Alexandre Bouchard-Côté

**Goal** computing

\[Z = \int \gamma(x) {\text{d}}x\]

**Main motivation in Bayesian statistics** comparing models via Bayes factors, i.e. ratios of marginal likelihood, see T8-model-selection-basics.html

**Situation where reversible jump shines** when the set of models to consider is countably infinite

Two main ideas:

- To accommodate an infinite number of models inside a bigger one: an augmented distribution construction (cousin of “model saturation” but distinct)
- To make it easier to “jump between models”: a different perspective on the Metropolis Hastings ratio

We will illustrate that augmented distribution on the “rabbit hole” example we used to introduce “model saturation”

See T8-model-selection-basics.html#(3) for a review of this example

**Recall: model saturation**

- let \({\mathscr{Z}}_1\) for model saturation, we used

\[ \begin{align*} {\mathscr{Z}}' &= \{1, 2\} \times {\mathscr{Z}}_1 \times {\mathscr{Z}}_2 \\ \tilde p(\mu, z_1, z_2, x) &= p(\mu) p_1(z_1) p_2(z_2) \ell_{\mu}(x | z_{\mu}) \end{align*} \]

- problem: with many models, this state space will quickly grow!

**Reversible jump augmentation** exploit the fact that each state space is a product space: for example here \({\mathscr{Z}}_i = {\mathbf{R}}^i\). Then only keep a copy of the largest space considered (here \({\mathscr{Z}}_2 = {\mathbf{R}}^2\)), plus a categorical variable \(\mu\) to keep track of which model we are currently in)

\[ \begin{align*} {\mathscr{Z}}' &= \{1, 2\} \times {\mathscr{Z}}_2 \\ \tilde p(\mu, z, x) &= p(\mu) (p_1(z_1) a(z_2) \ell_1(x | z_1))^{{{\bf 1}}[\mu = 1]} (p_2(z) \ell_2(x | z))^{{{\bf 1}}[\mu = 2]} \end{align*} \]

Here \(a\) is any auxiliary distribution you want, often taken to be the same as one of the priors (only formal requirement is that you should be able to sample iid from it)

Note: we recover the two models as follows:

\[ \begin{align*} \tilde p(z_1, x | \mu = 1) &= p_1(z_1) \ell_1(x | z_1) \\ \tilde p(z, x | \mu = 2) &= p_2(z_1, z_2) \ell_2(x | z) \end{align*} \]

Generalization to any finite set of models is simple. What about an infinite set of models?

Suppose now we have an infinite set of models with state spaces, \({\mathscr{Z}}_1, {\mathscr{Z}}_2, {\mathscr{Z}}_3, \dots\), where again each model’s state space is a product space, for example \({\mathscr{Z}}_i = {\mathbf{R}}^i\).

Do you see a problem?

Recall: in the construction we just did, “keep a copy of the largest space considered […] plus a categorical variable \(\mu\) to keep track of which model we are currently in”

- To handle an infinite set of models, we need an MCMC algorithm defined over \({\mathbf{R}}^\infty\).
- Let \(z = (z_1, z_2, \dots)\) denote the infinite list that we cannot explicitly store in memory

- The theory allows us to do this
- What about implementation?

**Key idea** “lazy” representation of infinite dimensional objects. We only keep in memory the prefix of \(z\) that we need at current iteration. Use iid draws from \(a\) to fill in missing parts when we need more.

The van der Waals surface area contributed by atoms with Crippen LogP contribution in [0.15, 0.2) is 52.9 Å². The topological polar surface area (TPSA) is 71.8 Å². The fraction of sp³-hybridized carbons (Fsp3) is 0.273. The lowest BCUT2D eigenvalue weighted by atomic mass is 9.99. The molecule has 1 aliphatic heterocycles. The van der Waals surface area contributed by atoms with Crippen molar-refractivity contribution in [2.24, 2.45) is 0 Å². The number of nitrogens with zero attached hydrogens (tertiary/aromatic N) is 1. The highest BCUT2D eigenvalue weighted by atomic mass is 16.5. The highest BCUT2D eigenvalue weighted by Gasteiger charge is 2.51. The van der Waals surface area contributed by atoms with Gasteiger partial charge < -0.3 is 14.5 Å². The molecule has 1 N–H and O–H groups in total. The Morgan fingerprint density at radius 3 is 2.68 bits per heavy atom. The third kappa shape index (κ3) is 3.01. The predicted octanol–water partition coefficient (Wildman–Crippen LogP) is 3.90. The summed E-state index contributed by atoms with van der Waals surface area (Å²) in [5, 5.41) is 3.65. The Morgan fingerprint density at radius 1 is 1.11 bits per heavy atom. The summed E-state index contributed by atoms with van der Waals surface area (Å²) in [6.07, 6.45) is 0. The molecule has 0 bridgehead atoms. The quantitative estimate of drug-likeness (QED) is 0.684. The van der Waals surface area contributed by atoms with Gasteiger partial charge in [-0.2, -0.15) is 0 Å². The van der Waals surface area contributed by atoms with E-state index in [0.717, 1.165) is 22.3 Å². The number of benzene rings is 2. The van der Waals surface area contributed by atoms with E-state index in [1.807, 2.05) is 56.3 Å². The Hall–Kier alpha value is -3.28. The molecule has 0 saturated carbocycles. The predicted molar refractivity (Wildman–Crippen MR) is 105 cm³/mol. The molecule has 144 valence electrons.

- Suppose at the current iteration your MCMC chain is at model \(\mu = 1\)
- We have \[\tilde p(z, x| \mu = 1) = p_1(z_1) \ell_1(x | z_1) \prod_{i=2}^\infty a(z_i)\]
- Right now we only keep \(z_1\) in memory
- We make a proposal on \(\mu\), say we propose \(\mu = 2\)
- Now we need \(z_2\)
- Just pretend that we did a draw from \(a\) just before proposing: i.e. \(z_2 \sim a(\cdot)\)
- in the code, we do it after the proposal, and that’s equivalent algorithmically to doing it just before proposing,
- but to analyze the chain, we pretend we did it just before (for all \(i > 1\) in the infinite product) since this allows us to invoke a deterministic alternation argument

**Note** the same idea of “lazy” representation of infinite dimensional objects is also key to many inference algorithms used in the Bayesian non-parametric literature.

- Just proposing a change in the model indicator \(\mu\) without changing the other variables (as we did in the last slide) can lead to very low acceptance rates
- This could be because the “interpretation” of say \(z_1\) could be very different in model 1 versus model 2
- Or it could be that \(a(\cdot)\) is far from \(\tilde p(z_2| \mu = 2)\)

- Idea: propose a change to both \(z\) and \(\mu\) at the same time
- Observation: sometimes it is more natural to use “deterministic proposals” (true in general, not just in context of reversible jumb)
- \(z' \sim q(\cdot | z)\), where \(q(\cdot | z) = \delta_{f(z)}(\cdot)\)
- i.e. more plainly: \(z' = f(z)\)

- From the first idea, we have “padded” a variable number of auxiliary variables, using \(a(\cdot)\) in order to be able to build diffeomorphic mappings \(\Psi\) (more specifically, mappings with non-vanishing Jacobians). The mappings \(\Psi\) can be thought of as proposals.
- We may need more than one \(\Psi_j\), selected at random according to some probabilities \(\rho_{i\to j}\).

**Dimensionality matching:** a necessary conditions for the mapping to be diffeomorphic is that the input dimensionality of \(\Psi\) should match the output dimensionality of \(\Psi\).

**Consequence:** let us say that we want to “jump” from a model with \(m_1\) dimensions into one with \(m_2\) dimensions. What constraints do we have on the number \(n_1\) of auxiliary variables we add to the first model, and the number \(n_2\) we add to the second?

**Notation:**

- \(p(i)\) prior on model \(i\)
- \(\pi_i\) posterior given model \(i\)
- \(i,i'\) old and proposed model indices
- \(x, x'\) old and proposed model parameters
- \(u_i\): auxiliary variables before the move, input into \(\Psi_j\), with density \(g_i\)
- \(u_{i'}\): auxiliary variables after the move, output of \(\Psi_j\), with density \(g_{i'}\)

**Ratio for RJMCMC:**

\[ \frac{p(i')\pi_{i'}(x')}{p(i)\pi_i(x)} \frac{\rho_{i'\to i}}{\rho_{i\to i'}} \frac{g_{i'}(u_{i'})}{g_{i}(u_{i})} \left| J(x', u_2) \right| \]

**Example:** textbook, page 365.